How does this effect my  writing? My villains tend to be molded mostly by nasty backgrounds, because that’s believable to me and addresses my concern about society, how it treats children,and  the poor. It also leads to what I feel is one of the biggest issues in the murder mystery genre: justice. What is true justice?

Author: Jo-Ann Carson

Jo-Ann Carson writes a saucy mix of fantasy, adventure and romance. Her latest stories are in the Gambling Ghosts Series: A Highland Ghost for Christmas, A Viking Ghost for Valentine’s Day, Confessions of a Pirate Ghost and The Biker Ghost Meets his Match. An anthology of the novellas will be coming out this summer. Currently she is working on Midnight Magic, A Ghost & Abby Mystery, the first book in a spin-off series from her Viking ghost story. Jo-Ann loves watching sunrises, playing Mah Jong and drinking good coffee. You can chat with her on social media: You can find all her links on her website - http://jo-anncarson.com

7 thoughts on “What causes people to become …evil?”

  1. Oh wow. I only heard about this now, but that’s just horrible. Even when it comes to fiction, if you’re trying to write a character like that, you’d still ask yourself, “What on earth was going on through their mind when they did that?” But I don’t really think any of us can answer it.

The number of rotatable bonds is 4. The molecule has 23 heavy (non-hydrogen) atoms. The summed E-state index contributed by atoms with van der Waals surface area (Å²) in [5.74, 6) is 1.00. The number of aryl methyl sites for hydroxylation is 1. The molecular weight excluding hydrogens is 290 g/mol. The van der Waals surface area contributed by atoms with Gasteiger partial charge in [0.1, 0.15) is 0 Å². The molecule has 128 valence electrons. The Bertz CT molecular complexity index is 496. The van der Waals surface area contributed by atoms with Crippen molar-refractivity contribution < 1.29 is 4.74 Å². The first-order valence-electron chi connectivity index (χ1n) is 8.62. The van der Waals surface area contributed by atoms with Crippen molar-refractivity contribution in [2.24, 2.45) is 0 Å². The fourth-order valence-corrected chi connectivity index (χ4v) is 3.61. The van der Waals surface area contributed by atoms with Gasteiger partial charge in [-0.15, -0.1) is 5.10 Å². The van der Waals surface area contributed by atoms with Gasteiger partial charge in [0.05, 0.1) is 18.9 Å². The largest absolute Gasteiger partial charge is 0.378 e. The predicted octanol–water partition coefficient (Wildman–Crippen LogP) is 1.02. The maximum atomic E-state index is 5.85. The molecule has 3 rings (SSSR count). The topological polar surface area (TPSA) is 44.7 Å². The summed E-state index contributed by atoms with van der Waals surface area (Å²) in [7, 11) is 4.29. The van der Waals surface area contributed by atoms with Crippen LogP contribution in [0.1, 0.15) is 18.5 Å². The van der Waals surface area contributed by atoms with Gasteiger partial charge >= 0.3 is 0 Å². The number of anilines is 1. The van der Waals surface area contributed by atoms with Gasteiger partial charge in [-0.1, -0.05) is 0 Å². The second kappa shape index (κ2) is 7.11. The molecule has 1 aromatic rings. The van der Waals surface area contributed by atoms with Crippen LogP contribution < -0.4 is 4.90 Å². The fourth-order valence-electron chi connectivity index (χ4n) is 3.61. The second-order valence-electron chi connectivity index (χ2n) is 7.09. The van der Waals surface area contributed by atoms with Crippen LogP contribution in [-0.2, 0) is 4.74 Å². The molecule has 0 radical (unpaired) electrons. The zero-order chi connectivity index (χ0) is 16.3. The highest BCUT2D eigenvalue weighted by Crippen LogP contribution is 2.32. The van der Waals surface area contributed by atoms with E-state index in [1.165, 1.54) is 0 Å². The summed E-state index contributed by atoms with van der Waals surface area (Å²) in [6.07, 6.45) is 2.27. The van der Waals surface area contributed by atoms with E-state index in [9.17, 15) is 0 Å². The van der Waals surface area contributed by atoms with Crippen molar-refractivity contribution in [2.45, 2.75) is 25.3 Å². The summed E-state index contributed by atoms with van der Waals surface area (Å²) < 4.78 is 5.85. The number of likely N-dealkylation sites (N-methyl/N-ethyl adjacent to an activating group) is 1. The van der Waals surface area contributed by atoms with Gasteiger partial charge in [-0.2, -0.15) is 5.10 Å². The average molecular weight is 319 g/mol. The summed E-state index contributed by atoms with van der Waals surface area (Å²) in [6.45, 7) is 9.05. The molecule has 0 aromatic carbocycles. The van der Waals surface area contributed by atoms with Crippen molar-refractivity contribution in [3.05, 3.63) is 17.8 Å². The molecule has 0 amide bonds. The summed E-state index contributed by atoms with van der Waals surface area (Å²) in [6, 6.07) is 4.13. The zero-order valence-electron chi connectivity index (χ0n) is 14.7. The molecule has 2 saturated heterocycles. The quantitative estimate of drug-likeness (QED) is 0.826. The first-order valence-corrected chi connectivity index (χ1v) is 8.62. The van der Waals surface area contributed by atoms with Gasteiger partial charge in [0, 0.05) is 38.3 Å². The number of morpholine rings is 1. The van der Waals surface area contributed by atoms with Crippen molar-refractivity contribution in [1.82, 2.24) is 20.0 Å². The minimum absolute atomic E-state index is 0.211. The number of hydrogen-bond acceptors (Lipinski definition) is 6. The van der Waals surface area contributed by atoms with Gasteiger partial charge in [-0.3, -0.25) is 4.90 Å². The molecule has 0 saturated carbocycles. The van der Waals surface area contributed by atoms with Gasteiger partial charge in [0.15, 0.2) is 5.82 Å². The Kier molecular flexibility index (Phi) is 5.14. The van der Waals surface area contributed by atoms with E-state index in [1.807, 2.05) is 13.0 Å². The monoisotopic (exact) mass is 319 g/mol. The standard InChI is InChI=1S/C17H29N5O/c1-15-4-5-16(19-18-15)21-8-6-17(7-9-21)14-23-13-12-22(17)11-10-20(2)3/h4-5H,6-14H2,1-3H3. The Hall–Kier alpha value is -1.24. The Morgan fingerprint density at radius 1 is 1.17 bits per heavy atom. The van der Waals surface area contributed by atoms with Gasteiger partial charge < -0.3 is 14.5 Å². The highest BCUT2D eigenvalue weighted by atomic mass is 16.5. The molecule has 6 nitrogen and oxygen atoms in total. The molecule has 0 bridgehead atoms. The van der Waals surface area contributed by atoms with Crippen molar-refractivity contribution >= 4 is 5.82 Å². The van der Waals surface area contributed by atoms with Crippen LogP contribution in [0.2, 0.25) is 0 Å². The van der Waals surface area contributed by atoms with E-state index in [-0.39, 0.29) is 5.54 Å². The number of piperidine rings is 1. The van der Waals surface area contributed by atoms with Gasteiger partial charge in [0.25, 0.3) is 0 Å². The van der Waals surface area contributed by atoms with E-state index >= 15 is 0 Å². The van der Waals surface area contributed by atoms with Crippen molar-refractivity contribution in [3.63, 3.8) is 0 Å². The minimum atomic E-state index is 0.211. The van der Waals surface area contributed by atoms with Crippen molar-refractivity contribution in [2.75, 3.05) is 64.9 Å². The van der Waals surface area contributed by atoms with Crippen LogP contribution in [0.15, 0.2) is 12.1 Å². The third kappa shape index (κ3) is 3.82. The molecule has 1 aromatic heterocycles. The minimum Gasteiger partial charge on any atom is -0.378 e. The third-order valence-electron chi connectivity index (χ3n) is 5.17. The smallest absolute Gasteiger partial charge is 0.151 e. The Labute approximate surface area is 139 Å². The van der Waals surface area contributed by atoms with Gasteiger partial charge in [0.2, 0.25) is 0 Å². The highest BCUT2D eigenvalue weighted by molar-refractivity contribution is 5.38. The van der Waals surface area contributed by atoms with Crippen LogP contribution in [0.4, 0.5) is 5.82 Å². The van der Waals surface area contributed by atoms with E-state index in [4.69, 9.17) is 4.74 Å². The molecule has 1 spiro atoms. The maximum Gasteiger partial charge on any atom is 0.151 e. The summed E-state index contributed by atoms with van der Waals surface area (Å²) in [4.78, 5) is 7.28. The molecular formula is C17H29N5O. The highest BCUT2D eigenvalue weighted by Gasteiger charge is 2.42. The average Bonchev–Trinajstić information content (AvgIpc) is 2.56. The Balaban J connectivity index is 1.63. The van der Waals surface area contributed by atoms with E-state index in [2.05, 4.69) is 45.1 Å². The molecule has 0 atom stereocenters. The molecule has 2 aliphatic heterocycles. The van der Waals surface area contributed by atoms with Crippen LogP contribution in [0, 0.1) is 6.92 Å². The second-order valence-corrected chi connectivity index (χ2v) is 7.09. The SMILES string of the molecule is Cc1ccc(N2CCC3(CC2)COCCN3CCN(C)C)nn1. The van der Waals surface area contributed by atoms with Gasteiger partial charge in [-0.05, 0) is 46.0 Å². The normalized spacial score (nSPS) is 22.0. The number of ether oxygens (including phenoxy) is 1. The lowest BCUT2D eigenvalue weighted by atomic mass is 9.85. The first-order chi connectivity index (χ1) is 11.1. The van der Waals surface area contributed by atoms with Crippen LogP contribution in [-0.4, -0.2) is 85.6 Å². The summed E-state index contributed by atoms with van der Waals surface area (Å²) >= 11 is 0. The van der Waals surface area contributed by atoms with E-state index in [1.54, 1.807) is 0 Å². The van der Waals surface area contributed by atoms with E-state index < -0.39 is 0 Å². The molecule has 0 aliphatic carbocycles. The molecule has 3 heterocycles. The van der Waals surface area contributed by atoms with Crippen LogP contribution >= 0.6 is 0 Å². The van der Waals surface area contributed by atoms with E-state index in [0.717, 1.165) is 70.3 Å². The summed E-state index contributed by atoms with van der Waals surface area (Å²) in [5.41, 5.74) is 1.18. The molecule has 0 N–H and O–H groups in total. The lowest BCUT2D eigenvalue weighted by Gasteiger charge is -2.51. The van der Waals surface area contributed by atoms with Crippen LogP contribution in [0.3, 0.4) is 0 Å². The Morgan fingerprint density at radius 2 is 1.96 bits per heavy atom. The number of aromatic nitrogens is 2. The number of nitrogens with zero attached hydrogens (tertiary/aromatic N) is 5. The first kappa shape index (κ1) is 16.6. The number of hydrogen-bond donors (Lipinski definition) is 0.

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  2. Jo-Ann, I htink it can be either or a combination. We’ve read of folks who’s home-life is god-awful-terrible. Some of them turn to lives of crime. Others become servants, helping others in all kinds of professions. Sometimes even within the same family you’ll find differences, which comes down more on the brain sied. But we all know a person’s place in the family plays a roll in what they think of themselves. Sad to say as an elementary principal, I did see kids I felt were already on a scary, downward spiral. And know we didn’t have enough resources to help them. Even after the district offered free counseling, parents didn’t always take advantage of that. We couldn’t make them go. Sometimes they couldn’t get there (This was not offered at school, but through a separate counseling service.) And you know, who wants to have to change? That’s what parents are asked to do in some situations. And they need to, they’re enabling the children to become monsters. On the otherhand, I’ve seen the “good middle class” family with the tyrant child. How come? Is it a kind of birth defect? I don’t know, but you are so right, Jo-Ann, as a civilized, supposedly caring country (you in the northern part of the contenent and us in the middle, why can’t we find the resources to help at least the families who will take advantage of the help? Clearly one of my hot buttons. I just saw so much waste of potential in a lot of kids and family. Even after being out of the work for so long–6 years the end of this month, I still am angry and frustrated about the lack of support for public ed. Thanks for your blog and letting me sound off. 🙂